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As the resident artist at EcoHealth, I pen verse these days inspired by the specter of future pandemics; for my dissertation at Amerika-Institut of LMU München, where I edit a weekly circular on poetry, I'm anatomizing the prosody of E. A. Robinson's sonnets—I also teach English, tutor composition, and lead a literary circle.

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How Soon Hath Time the Subtle Thief of Youth

by John Milton


How soon hath Time, the subtle thief of youth,
       Stol'n on his wing my three-and-twentieth year!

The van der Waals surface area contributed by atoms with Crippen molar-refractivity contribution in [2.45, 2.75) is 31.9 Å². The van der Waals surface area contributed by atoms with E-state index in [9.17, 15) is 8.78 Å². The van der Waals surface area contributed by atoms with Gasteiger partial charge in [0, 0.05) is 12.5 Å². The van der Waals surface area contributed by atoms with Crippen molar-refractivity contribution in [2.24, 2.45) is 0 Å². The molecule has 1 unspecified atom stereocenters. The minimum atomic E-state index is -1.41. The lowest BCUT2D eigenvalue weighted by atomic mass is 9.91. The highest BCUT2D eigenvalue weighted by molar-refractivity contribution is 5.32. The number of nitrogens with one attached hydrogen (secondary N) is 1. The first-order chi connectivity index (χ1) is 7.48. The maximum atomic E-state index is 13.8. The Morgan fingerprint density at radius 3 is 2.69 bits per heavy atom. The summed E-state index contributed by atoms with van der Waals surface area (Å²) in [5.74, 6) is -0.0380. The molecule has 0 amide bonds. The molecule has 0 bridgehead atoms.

My hasting days fly on with full career,
       But my late spring no bud or blossom shew'th.
Perhaps my semblance might deceive the truth
       That I to manhood am arriv'd so near;
       And inward ripeness doth much less appear,
       That some more timely-happy spirits endu'th.
Yet be it less or more, or soon or slow,
       It shall be still in strictest measure ev'n
       To that same lot, however mean or high,
Toward which Time leads me, and the will of Heav'n:
       All is, if I have grace to use it so
       As ever in my great Task-Master's eye.


Note:  A recitation can be heard here.

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